Author(s): Lorraine Carli. Published on March 1, 2018.

Modern Twist

A surprising home fire death-rate statistic prompts an examination of fire safety messaging

I spend much of my work life immersed in statistics related to the home fire problem, but even I can be caught off guard every once in a while. Such was the case recently during a presentation I attended about home fire trends given by Marty Ahrens from NFPA’s Research and Analysis Division. Marty told the group that if you have a reported fire in a one- or two-family home, you are more likely to die in that fire today than you were in 1980. It was a brief statement in her presentation, but it was incredibly powerful.

Part of why that fact is surprising is because so often all we hear and talk about is the incredible progress we have made against fires in homes, which encompass one- and two-family dwellings, duplexes, manufactured homes, apartments, row houses, and townhouses. And indeed, the trends have been incredibly positive. In 1980 there were about 734,000 home fires in the U.S. In 2016, there were about 352,000. The number of home fire deaths has also fallen, from about 5,200 in 1980 to 2,735 in 2016. The decline is attributed to widespread use of consumer smoke alarms, codes and code enforcement, safer products, and the impact of public education.

But as Marty pointed out in her talk, even as the total number of fires and deaths has fallen, the number of fire deaths per 1,000 fires in one- and two-family homes has remained consistent, and in some years has even increased slightly. In 1980, the death rate per 1,000 reported fires in one- and two-family homes was 7.1. In 2016, the rate was nine deaths per 1,000 fires. By comparison, the fatality rate per 1,000 fires in apartment dwellings has decreased over that period, illustrating the effectiveness of code requirements in multifamily homes, which are subject to stricter regulation than one- and two-family homes.

The reasons for the higher fatality rate in one- and two-family homes during fires are well known among the fire service and others, and are being discussed more widely among public educators. Modern design and construction features such as unprotected lightweight construction, open floor plans, and synthetic furnishings can combine to make today’s homes burn much faster than they used to. Today, residents could have as little as two or three minutes to escape a home fire, which is down considerably from about eight minutes in the 1980s.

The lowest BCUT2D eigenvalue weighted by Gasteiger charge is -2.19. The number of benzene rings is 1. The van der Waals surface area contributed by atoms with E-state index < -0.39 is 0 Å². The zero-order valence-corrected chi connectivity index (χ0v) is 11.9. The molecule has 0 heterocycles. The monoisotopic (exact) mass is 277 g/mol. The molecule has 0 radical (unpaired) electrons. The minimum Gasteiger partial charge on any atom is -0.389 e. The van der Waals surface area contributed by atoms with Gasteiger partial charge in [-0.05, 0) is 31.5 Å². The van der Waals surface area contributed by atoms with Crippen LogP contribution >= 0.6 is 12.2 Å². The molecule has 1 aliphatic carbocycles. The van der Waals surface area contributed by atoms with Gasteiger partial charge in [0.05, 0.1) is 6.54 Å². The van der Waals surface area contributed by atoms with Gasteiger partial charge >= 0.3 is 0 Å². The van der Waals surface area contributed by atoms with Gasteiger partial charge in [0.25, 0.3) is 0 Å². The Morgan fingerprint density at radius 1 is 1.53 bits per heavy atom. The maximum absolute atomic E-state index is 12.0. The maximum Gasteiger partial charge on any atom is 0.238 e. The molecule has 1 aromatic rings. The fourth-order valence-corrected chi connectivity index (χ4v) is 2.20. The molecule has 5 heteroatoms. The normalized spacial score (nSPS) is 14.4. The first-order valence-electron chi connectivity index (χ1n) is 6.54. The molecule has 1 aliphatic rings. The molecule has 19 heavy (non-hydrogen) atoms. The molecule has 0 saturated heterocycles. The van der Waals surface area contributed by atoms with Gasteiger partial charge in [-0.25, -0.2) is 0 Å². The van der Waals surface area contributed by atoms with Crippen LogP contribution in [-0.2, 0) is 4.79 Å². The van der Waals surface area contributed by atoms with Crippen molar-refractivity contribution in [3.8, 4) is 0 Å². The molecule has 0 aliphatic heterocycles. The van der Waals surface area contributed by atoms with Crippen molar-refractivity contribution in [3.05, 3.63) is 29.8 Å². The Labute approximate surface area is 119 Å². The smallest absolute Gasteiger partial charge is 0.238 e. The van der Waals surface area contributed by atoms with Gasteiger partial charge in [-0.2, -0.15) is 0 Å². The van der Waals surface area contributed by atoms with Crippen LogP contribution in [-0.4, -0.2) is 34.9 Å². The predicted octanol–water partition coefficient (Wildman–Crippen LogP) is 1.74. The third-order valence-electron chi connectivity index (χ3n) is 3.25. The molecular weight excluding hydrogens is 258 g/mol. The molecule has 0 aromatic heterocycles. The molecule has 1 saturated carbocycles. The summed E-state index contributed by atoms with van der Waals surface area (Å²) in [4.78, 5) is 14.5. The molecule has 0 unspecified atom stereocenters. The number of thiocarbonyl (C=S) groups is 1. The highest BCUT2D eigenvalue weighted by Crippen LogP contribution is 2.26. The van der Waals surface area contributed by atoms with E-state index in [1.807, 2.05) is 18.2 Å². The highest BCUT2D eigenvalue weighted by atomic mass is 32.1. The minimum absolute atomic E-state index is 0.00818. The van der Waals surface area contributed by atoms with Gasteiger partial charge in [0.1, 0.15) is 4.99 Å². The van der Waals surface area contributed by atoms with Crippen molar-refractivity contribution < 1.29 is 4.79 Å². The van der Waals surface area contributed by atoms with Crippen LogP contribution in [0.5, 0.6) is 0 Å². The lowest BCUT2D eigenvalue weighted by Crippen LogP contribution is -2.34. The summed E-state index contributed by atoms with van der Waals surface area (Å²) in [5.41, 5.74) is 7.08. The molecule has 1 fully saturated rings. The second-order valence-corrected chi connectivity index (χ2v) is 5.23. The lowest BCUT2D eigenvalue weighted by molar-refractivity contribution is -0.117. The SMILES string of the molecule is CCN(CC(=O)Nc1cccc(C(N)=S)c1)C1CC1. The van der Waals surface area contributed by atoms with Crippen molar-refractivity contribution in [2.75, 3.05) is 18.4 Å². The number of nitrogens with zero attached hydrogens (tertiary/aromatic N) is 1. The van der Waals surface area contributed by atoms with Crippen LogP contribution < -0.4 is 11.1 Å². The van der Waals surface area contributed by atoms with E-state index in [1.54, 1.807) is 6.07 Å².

We are warning the public about these kinds of issues, just as we talk about how the majority of fire deaths happens in homes, the place people feel safest, and about the critical need to address the home fire problem. The fact that the risk of death during a fire is higher now than in the 1980s is an additional important piece of information that we have not yet added to our messaging—but we should. It’s the kind of statistic that clearly illustrates the problem and shows why the solutions we advocate for are so critical. Without adequate smoke alarms, the life-saving benefit of home fire sprinklers, and a public educated about these facts, we cannot hope to change the trend anytime soon.

As we deal with a largely complacent public that believes it will somehow never be affected by fire, or with policymakers who are too easily swayed by special interests that seek to weaken codes, we are constantly looking for information that will shock and resonate with our audiences and prompt them to take action to better protect the public and our first responders. The fact that you are more likely to die in a home fire today than you were nearly 40 years ago will hopefully spur them to act.

LORRAINE CARLI is vice president of Outreach and Advocacy for NFPA.